After drying, the clay pieces were placed on a mirror to ensure there was no moisture left, then declared ready for firing. Paula showed us a technique for firing the clay which can be done at home using a hand-held blowtorch, telling us that the clay would be ready 2 minutes after it achieved a salmon colour (poached not smoked!). But for speed’s sake, and because we had quite a lot between us, our pieces were placed in her professional kiln and fired for 10 minutes.
For some reason, I had expected the dry white pieces to come out of the kiln miraculously transformed into shining silver, and was a little surprised when they emerged looking pretty much the same as when they went in. It turns out that a little more intervention is needed and Paula gave us each a stiff wire brush which we quickly got to work with. This is when the magic starts to happen – as the white dust gently falls away, the shiny silver beneath the surface begins to appear. Gradually I realised that what appeared to be brittle grey clay had in fact been transformed into very robust fine silver.
Having seen the transformation with my leaf pendant I quickly moved onto my heart tag, brushing away the matt white coating to reveal the fine detail of the script imprinted into the silver.
The finished result
Last of all, I carefully buffed and polished each of my tiny silver charms until they came up glowing, while Paula showed me how to attach rings to them using solder and a blowtorch. She suggested I attach them to a length of chain to form a pendant, then we chose some seed pearl beads and strung the finished pendant onto an aqua leather thong to complete the ‘coastal’ look.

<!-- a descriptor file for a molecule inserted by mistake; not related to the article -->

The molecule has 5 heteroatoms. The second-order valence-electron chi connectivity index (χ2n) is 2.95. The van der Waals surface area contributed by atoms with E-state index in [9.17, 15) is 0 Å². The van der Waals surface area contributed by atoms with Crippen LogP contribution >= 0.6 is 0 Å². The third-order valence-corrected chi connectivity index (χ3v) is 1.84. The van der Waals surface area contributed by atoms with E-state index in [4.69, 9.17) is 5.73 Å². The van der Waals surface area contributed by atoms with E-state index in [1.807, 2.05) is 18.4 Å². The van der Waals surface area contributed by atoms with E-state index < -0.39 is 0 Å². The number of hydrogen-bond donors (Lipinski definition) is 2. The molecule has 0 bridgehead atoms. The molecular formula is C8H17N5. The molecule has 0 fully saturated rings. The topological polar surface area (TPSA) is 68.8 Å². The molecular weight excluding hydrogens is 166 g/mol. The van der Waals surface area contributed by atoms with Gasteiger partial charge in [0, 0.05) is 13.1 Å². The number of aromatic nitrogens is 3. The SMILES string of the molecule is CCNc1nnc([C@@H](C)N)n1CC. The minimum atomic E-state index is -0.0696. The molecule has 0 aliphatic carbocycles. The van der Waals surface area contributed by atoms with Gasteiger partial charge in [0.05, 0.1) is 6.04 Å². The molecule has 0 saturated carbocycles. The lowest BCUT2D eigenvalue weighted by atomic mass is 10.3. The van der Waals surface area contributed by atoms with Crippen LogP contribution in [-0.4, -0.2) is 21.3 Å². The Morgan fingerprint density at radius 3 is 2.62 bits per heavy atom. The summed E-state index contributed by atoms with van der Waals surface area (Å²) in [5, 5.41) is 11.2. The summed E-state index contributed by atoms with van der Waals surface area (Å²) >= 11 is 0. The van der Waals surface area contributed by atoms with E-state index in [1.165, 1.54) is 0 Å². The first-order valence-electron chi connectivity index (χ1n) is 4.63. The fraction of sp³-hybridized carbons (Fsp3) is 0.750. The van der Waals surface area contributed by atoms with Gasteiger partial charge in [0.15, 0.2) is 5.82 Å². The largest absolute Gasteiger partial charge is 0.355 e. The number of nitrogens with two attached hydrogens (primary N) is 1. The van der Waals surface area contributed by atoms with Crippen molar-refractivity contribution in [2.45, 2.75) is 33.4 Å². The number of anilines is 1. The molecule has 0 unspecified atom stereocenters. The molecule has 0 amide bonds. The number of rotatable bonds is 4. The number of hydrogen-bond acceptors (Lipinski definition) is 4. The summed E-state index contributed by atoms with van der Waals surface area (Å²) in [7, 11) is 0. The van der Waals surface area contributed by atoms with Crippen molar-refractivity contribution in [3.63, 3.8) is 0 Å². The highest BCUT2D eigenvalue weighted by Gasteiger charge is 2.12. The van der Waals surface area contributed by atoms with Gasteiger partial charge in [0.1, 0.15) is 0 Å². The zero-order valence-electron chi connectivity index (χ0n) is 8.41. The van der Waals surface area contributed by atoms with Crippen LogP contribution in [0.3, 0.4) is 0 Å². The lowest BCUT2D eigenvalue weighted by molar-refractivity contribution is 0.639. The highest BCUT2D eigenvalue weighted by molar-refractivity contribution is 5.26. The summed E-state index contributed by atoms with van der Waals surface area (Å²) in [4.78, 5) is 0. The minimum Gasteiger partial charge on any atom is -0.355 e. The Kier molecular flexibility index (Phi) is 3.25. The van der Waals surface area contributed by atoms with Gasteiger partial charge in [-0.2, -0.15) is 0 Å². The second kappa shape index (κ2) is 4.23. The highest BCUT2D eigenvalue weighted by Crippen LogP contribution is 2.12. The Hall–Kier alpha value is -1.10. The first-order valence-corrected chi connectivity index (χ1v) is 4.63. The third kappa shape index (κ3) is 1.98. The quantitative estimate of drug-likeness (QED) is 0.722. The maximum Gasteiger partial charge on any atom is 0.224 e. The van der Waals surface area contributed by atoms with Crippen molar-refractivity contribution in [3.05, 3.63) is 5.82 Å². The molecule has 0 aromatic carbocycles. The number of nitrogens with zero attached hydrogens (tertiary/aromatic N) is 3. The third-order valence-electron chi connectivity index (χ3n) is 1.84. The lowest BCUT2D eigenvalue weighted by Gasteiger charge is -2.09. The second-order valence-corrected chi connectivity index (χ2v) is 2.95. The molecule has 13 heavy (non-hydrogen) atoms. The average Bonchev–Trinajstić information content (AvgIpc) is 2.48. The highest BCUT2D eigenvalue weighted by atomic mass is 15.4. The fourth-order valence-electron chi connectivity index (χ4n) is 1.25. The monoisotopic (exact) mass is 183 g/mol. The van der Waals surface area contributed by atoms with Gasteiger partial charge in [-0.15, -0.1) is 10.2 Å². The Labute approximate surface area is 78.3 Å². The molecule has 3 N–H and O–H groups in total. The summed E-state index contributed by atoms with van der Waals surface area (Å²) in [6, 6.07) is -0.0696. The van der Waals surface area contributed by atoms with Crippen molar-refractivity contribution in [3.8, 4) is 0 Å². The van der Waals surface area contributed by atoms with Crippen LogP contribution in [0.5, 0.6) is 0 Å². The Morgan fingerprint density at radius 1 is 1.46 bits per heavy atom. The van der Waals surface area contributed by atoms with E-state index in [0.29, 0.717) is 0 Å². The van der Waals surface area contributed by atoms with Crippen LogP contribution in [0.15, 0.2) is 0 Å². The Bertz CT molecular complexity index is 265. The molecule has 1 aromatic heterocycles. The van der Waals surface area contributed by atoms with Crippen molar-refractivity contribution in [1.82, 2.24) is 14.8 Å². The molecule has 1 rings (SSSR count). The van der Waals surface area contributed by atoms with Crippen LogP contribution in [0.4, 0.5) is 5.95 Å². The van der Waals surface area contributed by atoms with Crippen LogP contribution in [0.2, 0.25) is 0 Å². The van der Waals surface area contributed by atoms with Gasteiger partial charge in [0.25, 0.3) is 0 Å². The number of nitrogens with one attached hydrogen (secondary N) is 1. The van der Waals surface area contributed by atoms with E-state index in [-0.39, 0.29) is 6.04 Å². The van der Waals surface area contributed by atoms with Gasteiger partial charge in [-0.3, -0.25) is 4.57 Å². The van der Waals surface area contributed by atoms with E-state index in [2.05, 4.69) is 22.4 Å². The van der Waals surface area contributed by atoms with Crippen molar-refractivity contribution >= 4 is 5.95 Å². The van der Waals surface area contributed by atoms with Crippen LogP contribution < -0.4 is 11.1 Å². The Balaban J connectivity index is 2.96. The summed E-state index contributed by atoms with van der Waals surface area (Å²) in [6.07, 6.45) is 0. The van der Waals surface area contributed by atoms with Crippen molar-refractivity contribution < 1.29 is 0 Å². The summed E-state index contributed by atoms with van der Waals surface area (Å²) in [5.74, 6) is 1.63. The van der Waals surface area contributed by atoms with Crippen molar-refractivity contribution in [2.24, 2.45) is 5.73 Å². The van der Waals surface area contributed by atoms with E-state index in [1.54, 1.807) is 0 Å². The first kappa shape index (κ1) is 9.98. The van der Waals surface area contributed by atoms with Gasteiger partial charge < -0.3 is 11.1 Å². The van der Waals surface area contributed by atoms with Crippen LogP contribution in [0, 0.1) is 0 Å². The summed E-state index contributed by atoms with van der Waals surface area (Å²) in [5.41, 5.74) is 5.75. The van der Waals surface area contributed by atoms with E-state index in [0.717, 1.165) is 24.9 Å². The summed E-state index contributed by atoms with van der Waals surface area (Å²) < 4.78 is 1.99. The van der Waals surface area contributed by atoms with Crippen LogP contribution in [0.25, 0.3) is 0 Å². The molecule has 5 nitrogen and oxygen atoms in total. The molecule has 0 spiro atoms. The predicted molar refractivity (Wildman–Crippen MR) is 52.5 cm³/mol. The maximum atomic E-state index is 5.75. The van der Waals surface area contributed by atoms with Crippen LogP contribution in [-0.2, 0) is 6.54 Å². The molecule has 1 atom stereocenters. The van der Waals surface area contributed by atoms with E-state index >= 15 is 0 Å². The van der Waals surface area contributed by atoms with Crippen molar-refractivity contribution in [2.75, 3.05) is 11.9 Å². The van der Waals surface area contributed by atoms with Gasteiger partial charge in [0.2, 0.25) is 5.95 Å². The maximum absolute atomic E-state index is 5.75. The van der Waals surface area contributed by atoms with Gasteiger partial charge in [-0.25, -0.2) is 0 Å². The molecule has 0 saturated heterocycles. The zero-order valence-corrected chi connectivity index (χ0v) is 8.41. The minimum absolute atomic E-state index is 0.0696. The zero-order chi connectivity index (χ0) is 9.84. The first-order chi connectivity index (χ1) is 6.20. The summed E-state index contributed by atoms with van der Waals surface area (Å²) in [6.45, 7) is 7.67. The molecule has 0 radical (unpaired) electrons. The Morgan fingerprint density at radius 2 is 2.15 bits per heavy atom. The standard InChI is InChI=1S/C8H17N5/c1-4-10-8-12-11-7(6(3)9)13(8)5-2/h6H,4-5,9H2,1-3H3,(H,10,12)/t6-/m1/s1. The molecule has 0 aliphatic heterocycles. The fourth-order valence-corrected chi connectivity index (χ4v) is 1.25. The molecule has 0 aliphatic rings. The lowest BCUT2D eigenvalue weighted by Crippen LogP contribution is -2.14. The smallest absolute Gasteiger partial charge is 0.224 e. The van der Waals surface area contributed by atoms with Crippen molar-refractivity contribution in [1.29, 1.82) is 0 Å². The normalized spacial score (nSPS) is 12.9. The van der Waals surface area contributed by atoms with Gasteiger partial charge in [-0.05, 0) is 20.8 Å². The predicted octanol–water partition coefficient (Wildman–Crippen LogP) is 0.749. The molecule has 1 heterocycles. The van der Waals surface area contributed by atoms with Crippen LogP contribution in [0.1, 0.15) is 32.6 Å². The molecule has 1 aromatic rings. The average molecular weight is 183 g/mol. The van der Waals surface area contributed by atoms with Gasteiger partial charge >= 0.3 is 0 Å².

As the sun started to set outside over Paula’s garden and the day drew to a close, I marvelled at how much we had achieved – both in terms of time, skills and techniques, but also from that small and rather uninspiring blob of greyish clay which we’d each started off with. The finished results are incredibly detailed – every vein was visible on my finished leaf pendant, and even the jeweller on the course commented on how this level of detail would be very hard to achieve using traditional methods.
Where to buy the materials
This is really where silverclay comes into its own… as a complete novice you can achieve extremely impressive results very quickly and easily. All of the the tools and materials can be bought online in Paula’s PMC Shop, and past students also get a discount. For anyone interested in creating their own unique handmade gifts for Christmas or Valentine’s Day, take a look at the Ultimate Metal Clay Tool Kit, which gives you all of the tools and materials you need to get started with silverclay.
Finally, it just remains to say that Paula is one of those people who clearly just loves sharing her knowledge, skills and experience with others. She was welcoming, patient and kind, and it’s easy to see why her students return time and again to learn new techniques or brush up on their skills. As well as running the silverclay workshops and the online store, Paula somehow also manages to find time to design her own silver jewellery collection, which you can find at Paula Louise Paton.
All in all, this fascinating and fun one day workshop in the heart of the Sussex countryside is an excellent starting point for anyone wanting to create professional looking silver jewellery for themselves, for friends and family, or even as a business.
Step by step photo album
Get all the info you need to connect with Learn Silverclay from the listing >>
Fancy trying out silverclay jewellery for yourself? For details of upcoming workshops with Paula Paton, check our her listing now>>.
For more ideas and inspiration about working with precious metal clay, why not take a look at these books…
Magical Metal Clay Jewellery by Sue Heaser
Precious Metal Clay Techniques by Tim McCreight
The Art of Metal Clay by Sherri Haab